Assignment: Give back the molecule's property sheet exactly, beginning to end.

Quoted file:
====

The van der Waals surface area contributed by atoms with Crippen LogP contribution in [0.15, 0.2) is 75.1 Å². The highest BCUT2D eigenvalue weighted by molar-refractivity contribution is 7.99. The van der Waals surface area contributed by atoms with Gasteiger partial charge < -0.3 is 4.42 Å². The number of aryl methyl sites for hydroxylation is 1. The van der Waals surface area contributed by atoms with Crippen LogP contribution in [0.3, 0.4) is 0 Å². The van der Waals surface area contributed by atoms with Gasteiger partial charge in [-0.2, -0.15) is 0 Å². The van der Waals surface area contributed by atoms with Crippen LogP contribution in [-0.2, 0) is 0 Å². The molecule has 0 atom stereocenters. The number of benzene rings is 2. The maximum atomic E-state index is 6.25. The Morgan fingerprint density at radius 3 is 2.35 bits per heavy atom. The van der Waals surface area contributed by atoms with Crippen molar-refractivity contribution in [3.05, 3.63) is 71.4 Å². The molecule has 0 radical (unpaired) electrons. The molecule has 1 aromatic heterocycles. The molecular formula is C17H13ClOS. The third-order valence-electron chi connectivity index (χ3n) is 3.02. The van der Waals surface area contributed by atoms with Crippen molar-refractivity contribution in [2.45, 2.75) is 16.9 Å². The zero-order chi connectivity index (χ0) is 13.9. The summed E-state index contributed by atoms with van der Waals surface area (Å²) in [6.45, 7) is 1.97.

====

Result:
The van der Waals surface area contributed by atoms with Crippen LogP contribution in [0.15, 0.2) is 75.1 Å². The highest BCUT2D eigenvalue weighted by molar-refractivity contribution is 7.99. The van der Waals surface area contributed by atoms with Gasteiger partial charge < -0.3 is 4.42 Å². The number of aryl methyl sites for hydroxylation is 1. The van der Waals surface area contributed by atoms with Crippen LogP contribution in [0.3, 0.4) is 0 Å². The van der Waals surface area contributed by atoms with Gasteiger partial charge in [-0.2, -0.15) is 0 Å². The van der Waals surface area contributed by atoms with Crippen LogP contribution in [-0.2, 0) is 0 Å². The molecule has 0 atom stereocenters. The number of benzene rings is 2. The maximum atomic E-state index is 6.25. The Morgan fingerprint density at radius 3 is 2.35 bits per heavy atom. The van der Waals surface area contributed by atoms with Crippen molar-refractivity contribution in [3.05, 3.63) is 71.4 Å². The molecule has 0 radical (unpaired) electrons. The molecule has 1 aromatic heterocycles. The molecular formula is C17H13ClOS. The third-order valence-electron chi connectivity index (χ3n) is 3.02. The van der Waals surface area contributed by atoms with Crippen molar-refractivity contribution in [2.45, 2.75) is 16.9 Å². The zero-order chi connectivity index (χ0) is 13.9. The summed E-state index contributed by atoms with van der Waals surface area (Å²) in [6.45, 7) is 1.97.